Butler Snow’s Dee P. Wisor was recently quoted in The Bond Buyer’s article Market groups likely to urge agencies to scrap political subdivision rules about his commentary on the U.S. Treasury and the IRS’s controversial proposed rules that seek to redefine which political subdivisions can issue tax-exempt bonds:
WASHINGTON – Municipal market participants will most likely recommend the Treasury Department and the Internal Revenue Service scrap their controversial proposed rules that seek to redefine which political subdivisions can issue tax-exempt bonds, several attorneys said on Monday.
The rules were listed among eight tax regulations that were either proposed, issued as temporary, or finalized between Jan. 1, 2016 and April 21, 2017 and found by Treasury to be significant and to warrant abandonment or major modifications under an executive order President Trump issued on April 21.
The list of eight was announced by the IRS on Friday in Notice 2017-38, which is to be published in the Internal Revenue Bulletin on July 24. Treasury asked market participants to submit public comments to it by Aug. 7 on whether the regulations “should be rescinded or modified.”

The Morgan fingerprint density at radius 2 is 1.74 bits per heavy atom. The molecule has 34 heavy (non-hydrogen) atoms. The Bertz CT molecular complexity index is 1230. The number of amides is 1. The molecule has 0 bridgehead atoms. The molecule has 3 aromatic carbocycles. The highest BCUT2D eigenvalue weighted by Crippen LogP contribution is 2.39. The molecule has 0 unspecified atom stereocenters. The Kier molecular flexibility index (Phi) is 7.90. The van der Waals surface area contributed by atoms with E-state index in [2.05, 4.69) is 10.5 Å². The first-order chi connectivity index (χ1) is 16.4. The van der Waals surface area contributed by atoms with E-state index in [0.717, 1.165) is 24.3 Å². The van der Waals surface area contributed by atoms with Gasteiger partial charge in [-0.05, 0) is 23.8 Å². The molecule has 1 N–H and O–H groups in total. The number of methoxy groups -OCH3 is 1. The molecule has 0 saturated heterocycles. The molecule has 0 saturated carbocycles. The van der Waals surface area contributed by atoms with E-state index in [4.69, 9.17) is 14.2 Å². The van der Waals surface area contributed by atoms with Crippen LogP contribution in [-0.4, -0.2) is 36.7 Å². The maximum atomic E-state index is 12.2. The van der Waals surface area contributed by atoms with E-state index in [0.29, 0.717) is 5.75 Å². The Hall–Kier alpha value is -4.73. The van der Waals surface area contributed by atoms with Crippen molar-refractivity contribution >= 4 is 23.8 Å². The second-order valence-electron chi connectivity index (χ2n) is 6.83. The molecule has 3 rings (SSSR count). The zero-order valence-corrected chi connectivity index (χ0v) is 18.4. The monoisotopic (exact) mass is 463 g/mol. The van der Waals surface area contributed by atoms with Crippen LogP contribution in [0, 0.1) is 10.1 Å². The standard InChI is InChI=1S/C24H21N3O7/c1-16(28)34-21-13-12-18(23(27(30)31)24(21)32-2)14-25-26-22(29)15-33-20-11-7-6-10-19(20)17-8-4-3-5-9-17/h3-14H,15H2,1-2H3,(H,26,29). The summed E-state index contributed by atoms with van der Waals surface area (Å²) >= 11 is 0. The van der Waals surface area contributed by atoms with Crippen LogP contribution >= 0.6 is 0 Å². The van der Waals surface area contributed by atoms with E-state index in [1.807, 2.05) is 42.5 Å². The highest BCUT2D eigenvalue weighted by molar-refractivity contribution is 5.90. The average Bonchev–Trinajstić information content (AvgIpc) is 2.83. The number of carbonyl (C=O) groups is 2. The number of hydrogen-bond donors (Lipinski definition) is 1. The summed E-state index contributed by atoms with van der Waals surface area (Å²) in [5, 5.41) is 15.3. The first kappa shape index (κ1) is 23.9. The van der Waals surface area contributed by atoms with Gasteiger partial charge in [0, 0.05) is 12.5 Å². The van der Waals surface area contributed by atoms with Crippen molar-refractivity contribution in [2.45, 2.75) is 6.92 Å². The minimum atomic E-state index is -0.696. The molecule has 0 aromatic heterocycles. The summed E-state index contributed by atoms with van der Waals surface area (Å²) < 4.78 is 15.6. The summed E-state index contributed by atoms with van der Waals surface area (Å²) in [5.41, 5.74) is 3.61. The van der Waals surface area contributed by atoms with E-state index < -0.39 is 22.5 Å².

The political subdivision rules were proposed in February 2016 by Treasury and the IRS to redefine what constitutes a political subdivision that can issue tax-exempt bonds.
Under longstanding federal law and rules, an entity is a political subdivision that can issue tax-exempt bonds if it has the ability to exercise a substantial amount of at least one of three sovereign powers – taxation, eminent domain and policing.
But Treasury and the IRS, which became concerned that some political subdivisions were controlled by private developers, proposed adding two more requirements to that definition. They said a political subdivision must also be governmentally controlled and serve a governmental purpose “with no more than an incidental private benefit.”
“I think that practitioners will be happy to see that rule withdrawn,” said Dee Wisor, a lawyer at Butler Snow in Denver. “Practitioners would prefer to go back to what the rule was.”